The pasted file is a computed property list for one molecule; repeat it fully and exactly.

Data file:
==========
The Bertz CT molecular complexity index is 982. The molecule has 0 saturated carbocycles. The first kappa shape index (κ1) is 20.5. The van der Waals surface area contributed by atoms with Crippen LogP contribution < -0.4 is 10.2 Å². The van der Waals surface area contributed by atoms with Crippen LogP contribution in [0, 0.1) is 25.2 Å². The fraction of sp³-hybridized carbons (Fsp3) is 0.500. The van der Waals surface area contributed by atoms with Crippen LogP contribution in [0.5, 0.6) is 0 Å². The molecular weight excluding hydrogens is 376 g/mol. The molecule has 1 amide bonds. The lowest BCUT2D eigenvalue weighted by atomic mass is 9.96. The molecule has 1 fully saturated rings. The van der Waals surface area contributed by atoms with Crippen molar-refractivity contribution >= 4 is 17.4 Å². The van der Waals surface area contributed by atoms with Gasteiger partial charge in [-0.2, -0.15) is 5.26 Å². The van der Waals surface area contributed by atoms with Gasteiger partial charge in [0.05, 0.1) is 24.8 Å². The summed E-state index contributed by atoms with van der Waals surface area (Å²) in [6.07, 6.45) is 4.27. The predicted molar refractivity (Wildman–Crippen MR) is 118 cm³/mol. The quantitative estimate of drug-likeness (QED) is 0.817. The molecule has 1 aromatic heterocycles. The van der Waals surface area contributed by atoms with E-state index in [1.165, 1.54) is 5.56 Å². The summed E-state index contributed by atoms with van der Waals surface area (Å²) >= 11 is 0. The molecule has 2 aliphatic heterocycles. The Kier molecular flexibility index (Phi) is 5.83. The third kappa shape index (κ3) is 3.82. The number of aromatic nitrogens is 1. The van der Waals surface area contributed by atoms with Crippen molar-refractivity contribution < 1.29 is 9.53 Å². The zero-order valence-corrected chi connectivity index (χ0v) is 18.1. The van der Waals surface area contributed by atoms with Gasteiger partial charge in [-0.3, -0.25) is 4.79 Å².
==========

The Bertz CT molecular complexity index is 982. The molecule has 0 saturated carbocycles. The first kappa shape index (κ1) is 20.5. The van der Waals surface area contributed by atoms with Crippen LogP contribution < -0.4 is 10.2 Å². The van der Waals surface area contributed by atoms with Crippen LogP contribution in [0, 0.1) is 25.2 Å². The fraction of sp³-hybridized carbons (Fsp3) is 0.500. The van der Waals surface area contributed by atoms with Crippen LogP contribution in [0.5, 0.6) is 0 Å². The molecular weight excluding hydrogens is 376 g/mol. The molecule has 1 amide bonds. The lowest BCUT2D eigenvalue weighted by atomic mass is 9.96. The molecule has 1 fully saturated rings. The van der Waals surface area contributed by atoms with Crippen molar-refractivity contribution >= 4 is 17.4 Å². The van der Waals surface area contributed by atoms with Gasteiger partial charge in [-0.2, -0.15) is 5.26 Å². The van der Waals surface area contributed by atoms with Gasteiger partial charge in [0.05, 0.1) is 24.8 Å². The summed E-state index contributed by atoms with van der Waals surface area (Å²) in [6.07, 6.45) is 4.27. The predicted molar refractivity (Wildman–Crippen MR) is 118 cm³/mol. The quantitative estimate of drug-likeness (QED) is 0.817. The molecule has 1 aromatic heterocycles. The van der Waals surface area contributed by atoms with E-state index in [1.165, 1.54) is 5.56 Å². The summed E-state index contributed by atoms with van der Waals surface area (Å²) >= 11 is 0. The molecule has 2 aliphatic heterocycles. The Kier molecular flexibility index (Phi) is 5.83. The third kappa shape index (κ3) is 3.82. The number of aromatic nitrogens is 1. The van der Waals surface area contributed by atoms with Crippen molar-refractivity contribution < 1.29 is 9.53 Å². The zero-order valence-corrected chi connectivity index (χ0v) is 18.1. The van der Waals surface area contributed by atoms with Gasteiger partial charge in [-0.3, -0.25) is 4.79 Å².